You’ve been hinting to your friend for months that you’d love to take his new bike out for a spin. After weeks of not-so-subtle begging, he’s finally agreed to let you ride it—on the condition that you take very good care of it. You jumped on the back the minute he parked it in your driveway, itching to see what it could do on 71, quickly forgetting your promise to stick to city streets.
How to Prevent an Accident on a Borrowed Motorcycle
Your friend wasn’t just concerned for his bike—he was actually acting in your best interests. Even if you’re only taking Grand Boulevard up to City Market, there are many things you can do before you set off that can greatly reduce your risk of suffering a crash on someone else’s bike. After all, there are many things that can go wrong on the road, so taking care of your own vehicle will give you one less thing to worry about.
Before you set off, make sure that you have:
- Read the owner’s manual. You should always read a borrowed vehicle’s manual--even if you have never read completely through your own. Make sure you can locate all of the important elements of the bike, including the turn signals, headlight switch, fuel supply valve, and engine cut-off.
- Familiarize yourself with the controls. You should test the horn, headlight, taillight, turn signals, and brake lights before leaving home, and ride at a slow pace in order to test the front and rear brakes. If you are borrowing the bike for a few days or longer, be sure to check these things before every ride.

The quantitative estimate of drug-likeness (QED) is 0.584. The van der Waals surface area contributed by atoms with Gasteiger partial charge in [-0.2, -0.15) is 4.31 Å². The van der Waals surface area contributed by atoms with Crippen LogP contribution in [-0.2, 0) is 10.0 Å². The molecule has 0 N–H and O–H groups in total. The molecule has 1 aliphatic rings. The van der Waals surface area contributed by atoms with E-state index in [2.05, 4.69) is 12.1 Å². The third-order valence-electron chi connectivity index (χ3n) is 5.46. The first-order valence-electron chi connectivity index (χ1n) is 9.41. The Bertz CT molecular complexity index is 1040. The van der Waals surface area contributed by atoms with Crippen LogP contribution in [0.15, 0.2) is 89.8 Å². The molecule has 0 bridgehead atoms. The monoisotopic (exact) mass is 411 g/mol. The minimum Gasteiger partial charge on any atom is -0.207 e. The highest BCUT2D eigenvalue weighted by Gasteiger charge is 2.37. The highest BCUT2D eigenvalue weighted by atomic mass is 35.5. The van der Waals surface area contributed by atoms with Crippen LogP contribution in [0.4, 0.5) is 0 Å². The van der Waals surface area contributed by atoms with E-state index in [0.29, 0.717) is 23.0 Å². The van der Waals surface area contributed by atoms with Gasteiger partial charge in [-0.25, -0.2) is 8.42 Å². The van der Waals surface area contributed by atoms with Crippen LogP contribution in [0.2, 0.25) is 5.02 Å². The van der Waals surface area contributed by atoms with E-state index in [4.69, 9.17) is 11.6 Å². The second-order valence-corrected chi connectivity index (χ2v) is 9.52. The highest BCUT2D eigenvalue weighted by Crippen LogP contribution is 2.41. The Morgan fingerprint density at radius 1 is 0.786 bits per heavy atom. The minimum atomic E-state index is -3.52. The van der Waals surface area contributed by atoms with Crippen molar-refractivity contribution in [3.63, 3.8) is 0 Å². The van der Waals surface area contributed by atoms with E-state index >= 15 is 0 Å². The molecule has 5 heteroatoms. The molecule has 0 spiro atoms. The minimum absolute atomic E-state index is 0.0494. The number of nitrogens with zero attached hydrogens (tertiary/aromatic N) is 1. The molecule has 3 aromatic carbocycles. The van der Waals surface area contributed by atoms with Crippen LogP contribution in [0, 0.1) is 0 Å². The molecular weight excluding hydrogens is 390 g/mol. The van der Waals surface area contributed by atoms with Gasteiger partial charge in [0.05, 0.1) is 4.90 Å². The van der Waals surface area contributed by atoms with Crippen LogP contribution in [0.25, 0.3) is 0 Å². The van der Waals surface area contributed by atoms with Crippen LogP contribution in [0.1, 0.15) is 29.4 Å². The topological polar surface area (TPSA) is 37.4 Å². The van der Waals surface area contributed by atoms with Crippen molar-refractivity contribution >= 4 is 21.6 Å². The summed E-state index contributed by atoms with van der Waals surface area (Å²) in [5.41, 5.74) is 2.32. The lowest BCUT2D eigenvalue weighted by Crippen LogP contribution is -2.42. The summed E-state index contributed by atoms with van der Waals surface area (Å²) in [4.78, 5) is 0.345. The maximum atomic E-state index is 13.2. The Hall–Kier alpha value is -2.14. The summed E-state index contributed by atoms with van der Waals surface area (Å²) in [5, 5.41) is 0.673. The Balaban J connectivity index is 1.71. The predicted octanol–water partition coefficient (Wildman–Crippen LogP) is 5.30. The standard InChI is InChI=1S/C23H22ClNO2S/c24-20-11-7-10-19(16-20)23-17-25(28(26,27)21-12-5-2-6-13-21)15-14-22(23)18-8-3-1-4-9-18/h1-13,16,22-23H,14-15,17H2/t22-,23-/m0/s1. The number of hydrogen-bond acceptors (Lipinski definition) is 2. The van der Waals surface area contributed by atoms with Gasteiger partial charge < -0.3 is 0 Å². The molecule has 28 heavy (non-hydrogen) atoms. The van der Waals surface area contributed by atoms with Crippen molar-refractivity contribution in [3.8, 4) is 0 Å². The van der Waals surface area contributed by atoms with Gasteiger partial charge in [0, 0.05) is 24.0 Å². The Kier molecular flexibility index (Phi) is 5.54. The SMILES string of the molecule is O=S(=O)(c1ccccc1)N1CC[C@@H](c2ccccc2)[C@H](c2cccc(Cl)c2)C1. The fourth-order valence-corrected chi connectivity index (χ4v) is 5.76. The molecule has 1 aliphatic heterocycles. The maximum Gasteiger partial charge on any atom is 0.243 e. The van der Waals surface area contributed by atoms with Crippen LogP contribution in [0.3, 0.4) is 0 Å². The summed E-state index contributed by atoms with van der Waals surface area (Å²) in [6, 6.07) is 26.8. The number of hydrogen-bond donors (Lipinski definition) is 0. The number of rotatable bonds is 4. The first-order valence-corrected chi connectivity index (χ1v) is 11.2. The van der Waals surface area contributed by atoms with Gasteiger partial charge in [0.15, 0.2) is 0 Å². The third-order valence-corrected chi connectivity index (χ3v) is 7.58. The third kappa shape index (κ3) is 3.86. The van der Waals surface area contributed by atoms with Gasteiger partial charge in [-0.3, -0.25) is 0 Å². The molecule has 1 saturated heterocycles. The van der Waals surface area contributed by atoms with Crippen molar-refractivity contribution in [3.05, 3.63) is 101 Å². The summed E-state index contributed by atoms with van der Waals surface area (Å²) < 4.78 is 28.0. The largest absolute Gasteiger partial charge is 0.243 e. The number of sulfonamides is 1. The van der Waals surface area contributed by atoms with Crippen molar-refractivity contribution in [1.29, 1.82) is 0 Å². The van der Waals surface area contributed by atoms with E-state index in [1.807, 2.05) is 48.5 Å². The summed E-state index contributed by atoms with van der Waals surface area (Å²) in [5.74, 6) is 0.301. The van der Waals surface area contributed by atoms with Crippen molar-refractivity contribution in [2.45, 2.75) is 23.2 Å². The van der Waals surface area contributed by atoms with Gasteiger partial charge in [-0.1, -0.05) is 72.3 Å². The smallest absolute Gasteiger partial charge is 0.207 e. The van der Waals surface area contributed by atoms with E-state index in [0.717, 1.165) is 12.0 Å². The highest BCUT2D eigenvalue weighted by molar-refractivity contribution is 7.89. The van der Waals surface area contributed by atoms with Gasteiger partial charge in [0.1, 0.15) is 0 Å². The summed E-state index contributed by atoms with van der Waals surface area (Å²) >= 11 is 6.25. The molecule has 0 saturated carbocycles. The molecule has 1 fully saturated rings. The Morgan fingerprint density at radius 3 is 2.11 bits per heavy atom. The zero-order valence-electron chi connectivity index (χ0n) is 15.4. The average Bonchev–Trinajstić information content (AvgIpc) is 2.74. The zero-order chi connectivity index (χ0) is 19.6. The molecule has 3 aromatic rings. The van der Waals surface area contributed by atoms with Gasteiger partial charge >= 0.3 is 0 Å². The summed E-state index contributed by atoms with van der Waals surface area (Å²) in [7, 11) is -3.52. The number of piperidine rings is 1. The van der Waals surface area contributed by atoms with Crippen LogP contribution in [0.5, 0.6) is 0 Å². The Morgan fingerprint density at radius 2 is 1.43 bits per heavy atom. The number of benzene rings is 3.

- Make sure the bike fits. Once you are familiar with the controls, you need to find out the other differences in this bike and your own. The first thing you should check is height: your feet should touch the ground while you are seated, and you should be able to see out of both mirrors. Take a ride around the block to test the throttle and clutch, making sure you can maintain control before getting on a fast-paced roadway.
- Ride carefully. Even if you’re an expert rider, you’re always a newbie on an unfamiliar bike. The gear shifting may be sluggish and the brakes may react more slowly. These tiny differences can add up to a major problem. Ride extra cautiously on a borrowed bike: accelerate gently slowly, take turns at lower speeds, and leave extra stopping distance. Playing it safe will help keep you healthy, and your friend will appreciate your taking care of his bike.
If you are involved in a motorcycle crash in Kansas City, you may have trouble getting fair compensation for your injuries. In our book, The Devil’s Advocate: a Biker’s Guide to Accidents & Injuries, attorney James Roswold explains how motorcyclists are often blamed for bike accidents even when they are not at fault. Click the link on this page to read through a free copy and find out how you can get justice after a crash!